The latest Field Note is brought to you by Dennis Cullinane, a teacher at Deerfield Academy in Massachusetts and leader of the student group that is volunteering with us this week on the Reservation.
When I embarked upon my journey west to La Plant, South Dakota with Simply Smiles, I was under the impression that I understood what current Native culture was like, and the tragic history that came to shape it. To be sure, some of my understandings were accurate, and in fact, as I traveled here and during my first days in La Plant, I read The Last Stand, a book about Native and U.S. government relations leading up to the Battle of the Little Big Horn. I had also taught and interacted with Native students back at Deerfield Academy, had studied the public health issues of Native Americans, and growing up as a Democrat in Massachusetts, I was sure I was well armed to understand the people I would be helping.
As the days in La Plant have unfolded though, I’ve begun to understand better how incredibly complicated, and dare say, sinister, are the history and current issues facing the inhabitants of the Cheyenne River Reservation. And perhaps most importantly, I now have a tremendously ingrained sense of how scheming, poverty, neglect, and ignorance can trap a people, year after year, generation after generation, in a cycle of despair and surrender.
Where I came from, unemployment is lower than virtually any country in the Western world, public and health facilities are equally world-class, and a greater educational experience than the generation before is not just a hope, but a certainty. Little kids grow up wanting to be doctors, lawyers, astronauts, marine biologists, or president of the United States. Even African Americans, a cohort that has suffered tremendously at the hands of American society, now can tell their children that they, too, can be president. Unfortunately, the reality I left either nominally exists, or does not exist at all on the Reservation.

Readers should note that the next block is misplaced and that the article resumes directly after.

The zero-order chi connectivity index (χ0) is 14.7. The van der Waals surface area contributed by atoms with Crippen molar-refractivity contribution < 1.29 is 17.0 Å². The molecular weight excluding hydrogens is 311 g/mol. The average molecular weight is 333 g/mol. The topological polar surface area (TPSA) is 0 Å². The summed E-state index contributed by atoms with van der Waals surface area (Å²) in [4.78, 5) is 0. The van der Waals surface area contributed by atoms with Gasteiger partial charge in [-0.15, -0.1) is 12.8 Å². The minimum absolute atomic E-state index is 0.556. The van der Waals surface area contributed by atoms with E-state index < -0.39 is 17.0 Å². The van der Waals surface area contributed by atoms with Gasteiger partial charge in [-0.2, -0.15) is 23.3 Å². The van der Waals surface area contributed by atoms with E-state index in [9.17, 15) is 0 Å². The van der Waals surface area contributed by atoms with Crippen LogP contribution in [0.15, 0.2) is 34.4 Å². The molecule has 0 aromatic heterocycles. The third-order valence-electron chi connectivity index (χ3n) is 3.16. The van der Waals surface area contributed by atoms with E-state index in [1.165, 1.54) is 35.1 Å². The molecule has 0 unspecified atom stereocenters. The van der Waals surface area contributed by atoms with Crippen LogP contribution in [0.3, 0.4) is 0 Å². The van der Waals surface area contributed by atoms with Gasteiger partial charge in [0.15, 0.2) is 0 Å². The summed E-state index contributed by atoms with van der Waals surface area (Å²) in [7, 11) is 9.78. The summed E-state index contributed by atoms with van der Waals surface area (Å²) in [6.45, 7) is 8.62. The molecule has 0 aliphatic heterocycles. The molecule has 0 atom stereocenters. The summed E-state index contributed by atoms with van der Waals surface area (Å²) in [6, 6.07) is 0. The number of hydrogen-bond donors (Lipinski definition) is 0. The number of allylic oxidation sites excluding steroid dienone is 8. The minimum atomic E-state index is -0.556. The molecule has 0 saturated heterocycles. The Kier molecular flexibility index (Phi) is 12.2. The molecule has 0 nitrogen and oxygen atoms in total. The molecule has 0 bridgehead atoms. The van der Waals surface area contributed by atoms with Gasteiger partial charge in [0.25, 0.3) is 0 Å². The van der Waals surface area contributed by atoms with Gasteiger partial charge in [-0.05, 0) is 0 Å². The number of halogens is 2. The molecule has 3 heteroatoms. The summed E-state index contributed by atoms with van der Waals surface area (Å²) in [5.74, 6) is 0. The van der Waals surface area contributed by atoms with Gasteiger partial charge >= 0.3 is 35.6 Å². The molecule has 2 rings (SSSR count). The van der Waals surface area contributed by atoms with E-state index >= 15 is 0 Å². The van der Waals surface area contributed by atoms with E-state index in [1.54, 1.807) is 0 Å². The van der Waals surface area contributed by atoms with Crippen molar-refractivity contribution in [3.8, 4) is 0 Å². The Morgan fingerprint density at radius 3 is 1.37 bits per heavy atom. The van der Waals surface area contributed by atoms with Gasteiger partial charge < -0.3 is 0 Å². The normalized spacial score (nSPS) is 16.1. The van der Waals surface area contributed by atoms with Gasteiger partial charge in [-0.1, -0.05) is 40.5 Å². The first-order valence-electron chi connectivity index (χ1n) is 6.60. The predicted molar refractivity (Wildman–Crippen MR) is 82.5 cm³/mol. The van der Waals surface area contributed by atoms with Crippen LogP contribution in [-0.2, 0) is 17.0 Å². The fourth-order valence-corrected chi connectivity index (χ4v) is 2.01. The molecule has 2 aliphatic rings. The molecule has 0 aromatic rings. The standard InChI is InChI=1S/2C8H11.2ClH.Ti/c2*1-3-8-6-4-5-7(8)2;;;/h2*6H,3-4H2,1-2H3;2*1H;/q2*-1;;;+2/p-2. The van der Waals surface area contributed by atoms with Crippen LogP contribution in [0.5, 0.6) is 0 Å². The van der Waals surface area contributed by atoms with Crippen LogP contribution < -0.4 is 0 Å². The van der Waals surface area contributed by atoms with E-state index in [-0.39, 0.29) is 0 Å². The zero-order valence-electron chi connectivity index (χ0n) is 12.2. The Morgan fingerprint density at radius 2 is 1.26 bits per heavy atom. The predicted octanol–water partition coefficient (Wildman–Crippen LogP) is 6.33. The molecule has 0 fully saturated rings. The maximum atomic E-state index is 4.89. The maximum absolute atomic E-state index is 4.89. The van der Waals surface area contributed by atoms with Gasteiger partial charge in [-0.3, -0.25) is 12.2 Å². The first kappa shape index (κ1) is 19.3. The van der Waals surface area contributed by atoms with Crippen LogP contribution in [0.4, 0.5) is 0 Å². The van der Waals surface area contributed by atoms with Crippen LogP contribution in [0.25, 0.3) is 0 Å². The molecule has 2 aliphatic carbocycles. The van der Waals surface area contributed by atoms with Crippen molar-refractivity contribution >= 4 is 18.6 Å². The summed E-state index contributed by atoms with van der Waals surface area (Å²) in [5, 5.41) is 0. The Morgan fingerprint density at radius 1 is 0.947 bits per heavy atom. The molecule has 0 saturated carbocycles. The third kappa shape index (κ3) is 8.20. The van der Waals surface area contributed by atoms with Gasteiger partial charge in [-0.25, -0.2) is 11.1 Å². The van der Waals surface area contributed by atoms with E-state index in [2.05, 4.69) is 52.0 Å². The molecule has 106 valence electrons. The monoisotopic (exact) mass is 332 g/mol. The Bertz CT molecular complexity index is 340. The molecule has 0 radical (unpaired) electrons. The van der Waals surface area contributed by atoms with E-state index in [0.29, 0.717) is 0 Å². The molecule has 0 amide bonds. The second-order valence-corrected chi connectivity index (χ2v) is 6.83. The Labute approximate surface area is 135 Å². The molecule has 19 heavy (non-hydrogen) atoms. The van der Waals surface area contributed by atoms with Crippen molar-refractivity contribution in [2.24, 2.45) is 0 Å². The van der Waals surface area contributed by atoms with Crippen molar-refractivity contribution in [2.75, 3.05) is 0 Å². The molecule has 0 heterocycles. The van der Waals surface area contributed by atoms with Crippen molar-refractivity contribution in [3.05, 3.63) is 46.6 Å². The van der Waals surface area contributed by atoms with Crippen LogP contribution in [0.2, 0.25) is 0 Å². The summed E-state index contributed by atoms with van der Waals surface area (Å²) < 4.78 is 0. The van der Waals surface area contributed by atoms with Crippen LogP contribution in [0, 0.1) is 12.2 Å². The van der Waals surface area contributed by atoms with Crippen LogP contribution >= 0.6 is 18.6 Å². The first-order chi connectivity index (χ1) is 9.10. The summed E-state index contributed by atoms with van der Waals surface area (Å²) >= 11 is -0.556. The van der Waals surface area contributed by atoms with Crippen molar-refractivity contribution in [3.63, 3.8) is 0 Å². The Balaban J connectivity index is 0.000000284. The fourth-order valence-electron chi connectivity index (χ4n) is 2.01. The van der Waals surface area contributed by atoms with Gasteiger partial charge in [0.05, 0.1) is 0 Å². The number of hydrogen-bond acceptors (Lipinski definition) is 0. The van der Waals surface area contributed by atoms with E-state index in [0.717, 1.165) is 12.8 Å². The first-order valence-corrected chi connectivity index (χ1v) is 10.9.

To the great credit of the people who have lived here for generations, and despite all that they as a living historical lineage have endured, they are warm, friendly, thoughtful, profoundly philosophical, and deeply proud of their heritage.
Indeed, I have been incredibly impressed with the indefatigability of their spirits in their daily lives, but I cannot help but feel a need to do more.
Not more in the simple sense of giving money, or goods, or et cetera, but to help kick start the next generation so that they can exit the vicious cycle in which they unknowingly find themselves. Indeed, lending them the lens to see another, possible, happier and more constructive future can be as simple as letting them know somebody else cares about them, wants them to succeed, and in some instances, expects more of them. This knowledge is exactly what will send them - especially the children - careening out of cycle in a wonderfully chaotic tour of life that most of us, their neighbors, take for granted every day of our lives.
A fire was smoldering in me when I committed to the week here at Simply Smiles, smack dab in the middle of South Dakota. That smoldering ember is now burning brightly. I now see the face of my own happy, eager, well-educated, well-traveled and wonderful 14-year-old son in the eyes of every kid I see here, and I shudder at the thought of him giving up on his future and being sucked into a cycle of generational despair.